MSPs are chosen for the Scottish Parliament using an electoral system called the Additional Member System or AMS.
AMS is a form of proportional representation which aims to give political parties a share of representatives (MSPs in Scotland) in proportion to their share of the vote.
There are two types of MSP:
Constituency MSPs - One constituency MSP is directly elected from each of constituency. There are 73 constituency MSPs in the Scottish Parliament.
Regional MSPs - Seven MSPs are elected based on the proportion of votes cast for their party. Rather than being voted for directly, their names are taken from a list drawn up by each party (they are sometimes referred to as 'list MSPs') Scotland is divided into eight electoral regions, so there are 56 regional MSPs in the Scottish Parliament.
How AMS works
With AMS, voters are given a ballot paper which asks them to record two (‘X’) votes.
The first vote is for an area or constituency MSP. In the constituency vote, the person with the most votes wins. There are 73 constituency MSPs.
Under AMS, voters are also given the opportunity (a second vote) to vote for a political party. Once all the first votes are counted and constituency MSPs elected, this second vote is used to make the overall representation of each of the political parties fair.
How does the second vote work?
After all the constituency votes are counted, additional MSPs are allocated to each of eight Scottish parliamentary regions. The aim is to make the overall result fairer to all parties.
For example, in the 2021 election the SNP failed to return any regional (or list) MSPs in the West Scotland region. This is because eight of the ten constituency MSPs in this region belong to the SNP. Of the seven regional MSPs elected, three represent Labour, three are Conservatives, and one represents the Green Party. This gives representation that is more in proportion with voting in West Scotland.
There are 56 additional regional MSPs (7 per region). When added to the 73 constituency MSPs this makes 129 MSPs altogether.
Number of MSPs by party
Advantages of AMS
More choice: Voters have more choice when they go to vote. In the first vote they may choose a local representative from one party but in their second (list) vote they may switch to a different party.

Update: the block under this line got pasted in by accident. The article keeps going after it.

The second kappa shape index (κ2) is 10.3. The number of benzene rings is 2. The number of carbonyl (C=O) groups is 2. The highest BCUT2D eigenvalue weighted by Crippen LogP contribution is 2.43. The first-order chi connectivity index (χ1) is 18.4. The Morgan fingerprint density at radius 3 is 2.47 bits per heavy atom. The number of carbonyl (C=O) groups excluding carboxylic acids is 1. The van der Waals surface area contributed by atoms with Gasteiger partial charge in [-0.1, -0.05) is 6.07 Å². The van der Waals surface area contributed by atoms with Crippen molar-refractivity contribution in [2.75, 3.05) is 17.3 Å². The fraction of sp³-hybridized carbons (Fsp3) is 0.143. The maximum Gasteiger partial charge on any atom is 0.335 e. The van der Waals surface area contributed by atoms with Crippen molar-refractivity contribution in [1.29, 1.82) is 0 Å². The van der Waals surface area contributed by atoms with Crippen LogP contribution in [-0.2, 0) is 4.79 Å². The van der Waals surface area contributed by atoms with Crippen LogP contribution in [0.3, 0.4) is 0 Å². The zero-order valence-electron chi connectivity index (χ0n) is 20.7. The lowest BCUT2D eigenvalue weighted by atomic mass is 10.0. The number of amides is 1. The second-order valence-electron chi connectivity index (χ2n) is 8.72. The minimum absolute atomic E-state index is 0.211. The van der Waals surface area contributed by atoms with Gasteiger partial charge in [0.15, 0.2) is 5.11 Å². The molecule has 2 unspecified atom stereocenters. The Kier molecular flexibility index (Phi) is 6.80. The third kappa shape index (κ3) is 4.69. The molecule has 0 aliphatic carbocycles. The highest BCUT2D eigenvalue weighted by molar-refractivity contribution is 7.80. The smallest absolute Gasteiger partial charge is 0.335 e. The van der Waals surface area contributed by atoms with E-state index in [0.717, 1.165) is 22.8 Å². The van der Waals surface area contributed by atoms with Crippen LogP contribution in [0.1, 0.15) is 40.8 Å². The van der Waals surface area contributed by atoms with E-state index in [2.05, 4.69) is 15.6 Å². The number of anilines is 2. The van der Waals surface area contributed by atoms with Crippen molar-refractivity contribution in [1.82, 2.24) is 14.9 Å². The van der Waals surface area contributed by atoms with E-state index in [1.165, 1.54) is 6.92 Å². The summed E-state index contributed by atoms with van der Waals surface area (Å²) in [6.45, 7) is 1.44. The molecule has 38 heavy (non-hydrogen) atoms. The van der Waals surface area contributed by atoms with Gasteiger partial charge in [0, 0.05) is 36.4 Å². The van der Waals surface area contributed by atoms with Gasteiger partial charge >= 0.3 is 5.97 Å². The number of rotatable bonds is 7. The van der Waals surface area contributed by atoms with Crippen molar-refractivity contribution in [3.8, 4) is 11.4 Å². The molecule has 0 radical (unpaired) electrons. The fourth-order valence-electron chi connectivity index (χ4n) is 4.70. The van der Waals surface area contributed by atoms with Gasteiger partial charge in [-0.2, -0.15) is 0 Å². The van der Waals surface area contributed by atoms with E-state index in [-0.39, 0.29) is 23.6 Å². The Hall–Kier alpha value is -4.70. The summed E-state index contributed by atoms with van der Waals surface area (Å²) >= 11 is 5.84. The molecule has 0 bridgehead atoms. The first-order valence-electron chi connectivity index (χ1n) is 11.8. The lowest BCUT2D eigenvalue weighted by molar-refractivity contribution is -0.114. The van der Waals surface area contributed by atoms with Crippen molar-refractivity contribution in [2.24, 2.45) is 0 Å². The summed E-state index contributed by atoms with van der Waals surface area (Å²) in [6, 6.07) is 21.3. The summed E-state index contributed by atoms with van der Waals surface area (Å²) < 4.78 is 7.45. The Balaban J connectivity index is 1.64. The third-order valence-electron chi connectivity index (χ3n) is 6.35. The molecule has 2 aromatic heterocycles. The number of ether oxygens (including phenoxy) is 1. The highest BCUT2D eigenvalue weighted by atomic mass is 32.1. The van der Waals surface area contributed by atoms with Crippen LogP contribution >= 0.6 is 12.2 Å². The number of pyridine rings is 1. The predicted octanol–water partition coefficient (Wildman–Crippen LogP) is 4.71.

Fairer to all parties / proportional: The overall result is fairer to all parties or more proportional. For example, the 2016 Scottish Parliament elections saw a maximum difference of 5% between the voted received and the MSPs returned.
More views represented: It is possible that a greater number of parties will be represented in the government as a coalition is more likely.
Every vote counts: Although voters may find their chosen constituency candidate has little chance of winning, their second vote will help to elect a representative from the party of their choice.
Disadvantages of AMS
Complex: Elections are more complicated with two votes and in deciding which candidates are elected from the regional list.
Multiple representatives: Having several MSPs to represent each voter is confusing for some voters.
Coalitions more likely: Coalition or a minority government (SNP 2006-2011), with compromise politics, is more likely as it is difficult, although not impossible, for one party to form a majority government.
Not most proportional system: Although AMS is a proportional representation (PR) system, it is not the most proportional of systems. For example, the SNP received around 44% of the vote in the 2016 Scottish Parliament election but returned 49% of MSPs (63 out of 129) while the Liberal Democrats received around 7% of the vote but only returned 5 MSPs (4%).
Parties control regional lists: Second vote is used to select representatives from a list to make the overall result proportional. However, it is the political parties which decide the order of the candidates on the list.